Potato pancakes are a well known and savoured dish throughout Europe and further points around the world. The presence of the potato pancake in eastern European cuisine likely dates back to the early 19th century, once the potato had become an established crop in the eastern reaches of the continent after being brought to Europe from South America in the 16th century.
With as common a crop as the potato is, it’s no surprise that a myriad of potato pancake variations, based on national or personal tastes, have come into being over the centuries.
The Czech variation, the bramborák, reflects Czech culinary traditions by incorporating a high degree of garlic into the mix. Other standard ingredients of the Czech bramborák include marjoram and caraway.
Some regional variations of the bramborák incorporate saurkraut or smoked meat into the recipe.
Enjoying the Czech Bramborák
The Czech spin on the potato pancake is a simple affair designed to be served up hot, straight from cooking with no further embelishment. This fact makes it a very good example of street food in the Czech lands as every festival that features food stands will have at least one stall selling bramboráky with an abundance of the snacks in various stages of frying or draining.
Potato pancakes in the Czech style are also something you can do at home without a great deal of fuss.
These two links will take you to two Czech style recipes to try yourself:
The koláč is, without doubt, a very well known example of the sweeter side of Czech cuisine. In fact, many who have visited or been raised in the areas of America with a high degree of Czech ancestry in the local population will most certainly be familiar with a variation of the treat.
Czech immigrants to America in the late 19th and early 20th centuries brought the koláč with them and their descendants have proudly kept the tradition alive to the present and added a few touches to it that make it their own.
Having spoken to a number of Czechs who have tried koláč types in America and Americans who have tried traditional variants of the treat in the Czech lands, opinions are quite variable on how close present American types are to traditional Czech ones.
Most Czechs I’ve met who have tried American koláčes tend to say the pastry part of it isn’t quite right. This is a perfectly understandable reaction if the maker of the koláč used the ubiquitous “all-purpose” flour available in North American supermarkets. Anyone who has found themselves navigating the flour minefield that exists in Czech supermarkets, knows that “all-purpose” is just not a flour type that exists here and one must choose between three or four different grades of flour depending on what they are planning to make.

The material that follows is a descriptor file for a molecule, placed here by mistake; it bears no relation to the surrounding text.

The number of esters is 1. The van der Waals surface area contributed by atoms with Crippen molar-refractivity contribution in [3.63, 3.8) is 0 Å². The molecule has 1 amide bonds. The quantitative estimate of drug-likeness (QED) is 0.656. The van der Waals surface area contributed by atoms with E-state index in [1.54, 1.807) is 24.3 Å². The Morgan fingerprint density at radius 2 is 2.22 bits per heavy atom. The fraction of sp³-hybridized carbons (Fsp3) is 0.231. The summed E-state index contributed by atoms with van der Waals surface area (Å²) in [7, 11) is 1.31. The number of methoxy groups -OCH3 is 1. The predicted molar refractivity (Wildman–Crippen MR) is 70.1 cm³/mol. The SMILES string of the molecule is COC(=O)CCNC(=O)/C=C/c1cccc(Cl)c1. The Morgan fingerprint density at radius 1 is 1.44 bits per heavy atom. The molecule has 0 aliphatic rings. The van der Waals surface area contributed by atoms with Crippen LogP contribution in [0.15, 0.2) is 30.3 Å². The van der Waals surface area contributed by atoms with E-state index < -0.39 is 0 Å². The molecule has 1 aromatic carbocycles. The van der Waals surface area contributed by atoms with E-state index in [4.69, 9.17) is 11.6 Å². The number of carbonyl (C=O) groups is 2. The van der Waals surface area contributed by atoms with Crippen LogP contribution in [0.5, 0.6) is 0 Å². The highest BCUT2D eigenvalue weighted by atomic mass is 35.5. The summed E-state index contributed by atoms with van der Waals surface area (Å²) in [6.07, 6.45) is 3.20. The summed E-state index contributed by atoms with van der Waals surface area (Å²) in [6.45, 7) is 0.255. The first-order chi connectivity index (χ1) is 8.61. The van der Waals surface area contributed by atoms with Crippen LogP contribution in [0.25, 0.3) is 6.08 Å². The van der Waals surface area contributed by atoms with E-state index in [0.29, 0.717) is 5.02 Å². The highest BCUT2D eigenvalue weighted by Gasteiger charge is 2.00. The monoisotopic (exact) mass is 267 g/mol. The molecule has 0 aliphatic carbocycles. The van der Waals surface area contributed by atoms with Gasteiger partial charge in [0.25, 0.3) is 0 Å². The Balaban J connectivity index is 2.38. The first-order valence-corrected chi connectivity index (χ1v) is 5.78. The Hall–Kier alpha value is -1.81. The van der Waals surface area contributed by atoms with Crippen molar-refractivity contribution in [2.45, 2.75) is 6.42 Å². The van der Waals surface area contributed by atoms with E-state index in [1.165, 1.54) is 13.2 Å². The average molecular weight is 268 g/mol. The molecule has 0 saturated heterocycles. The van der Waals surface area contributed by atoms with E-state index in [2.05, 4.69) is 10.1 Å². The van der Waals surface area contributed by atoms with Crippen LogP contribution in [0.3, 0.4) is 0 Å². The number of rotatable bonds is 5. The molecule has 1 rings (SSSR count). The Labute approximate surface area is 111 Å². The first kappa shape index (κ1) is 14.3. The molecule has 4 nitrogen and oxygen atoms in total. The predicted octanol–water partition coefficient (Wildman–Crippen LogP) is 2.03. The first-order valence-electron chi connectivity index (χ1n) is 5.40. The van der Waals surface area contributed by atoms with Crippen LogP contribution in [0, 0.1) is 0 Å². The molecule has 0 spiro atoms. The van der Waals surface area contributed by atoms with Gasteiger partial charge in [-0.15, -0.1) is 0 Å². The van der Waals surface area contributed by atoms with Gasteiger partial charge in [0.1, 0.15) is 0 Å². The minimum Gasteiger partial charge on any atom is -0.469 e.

The koláč is part of a very large category of round cakes, very often connected to wedding celebrations, that can be found throughout the Slavonic influenced areas of Europe. Their forms are as various as the countries they come from.
Czech Koláč Varieties
Generally speaking, the Czech koláč exists in three main types. All feature a semi-sweet pastry base with farmer’s cheese, known as tvaroh in Czech, as a filling or a bed for sweet fillings like fruit or poppy seed or walnut paste.
The wedding koláč (svatební koláče) is the smallest of the Czech varieties and, as the name suggests, is closely associated with weddings and often used as part of a wedding invitation.
They are finger food sized and usually made in large numbers to satisfy large groups of people. A Czech wedding really isn’t complete without a steady flow of these. However, one does not need to attend a wedding to indulge in this type of koláč as they are also often made for other family events where a large number of people are expected.
The standard koláč (koláč) is the most common member of the Czech group and is available in all bakeries across the country.
These are about the size of the palm of your hand and good for snacking or desert.
Care should be taken when shopping for this type of koláč as their quality is as variable as that of the bakeries you can buy them from.
Smaller independent bakeries are your best bet for finding a good quality koláč as most chain bakeries use off-site mass production methods.
The third major type of Czech koláč is the Wallachian frgál (Valašské frgále) and it’s the giant of the family coming in at the size of a small pizza. Originating in the Moravian Wallachia region in the far east of the country, the frgál is not as frequently seen as other Czech koláč varieties.
It’s not unusual to see stands selling frgál at festive markets in the east of the country.
Owing to their size, they are typically sold as whole pieces, halves and sometimes even quarters. Usually, they are wrapped in plastic film not only to keep them fresh but also because, unless you’re buying a quarter, they are usually the sort of thing you take home to eat later. A whole or half frgál, in my experience, is rather too rich and heavy to eat on the spot as a snack.
Make Your Own Koláč
If you’re not in the Czech lands or in the vicinity of a bakery with Czech specialties on sale, the following links will take you to some recipes that will get you quite close to a traditional Czech koláč experience: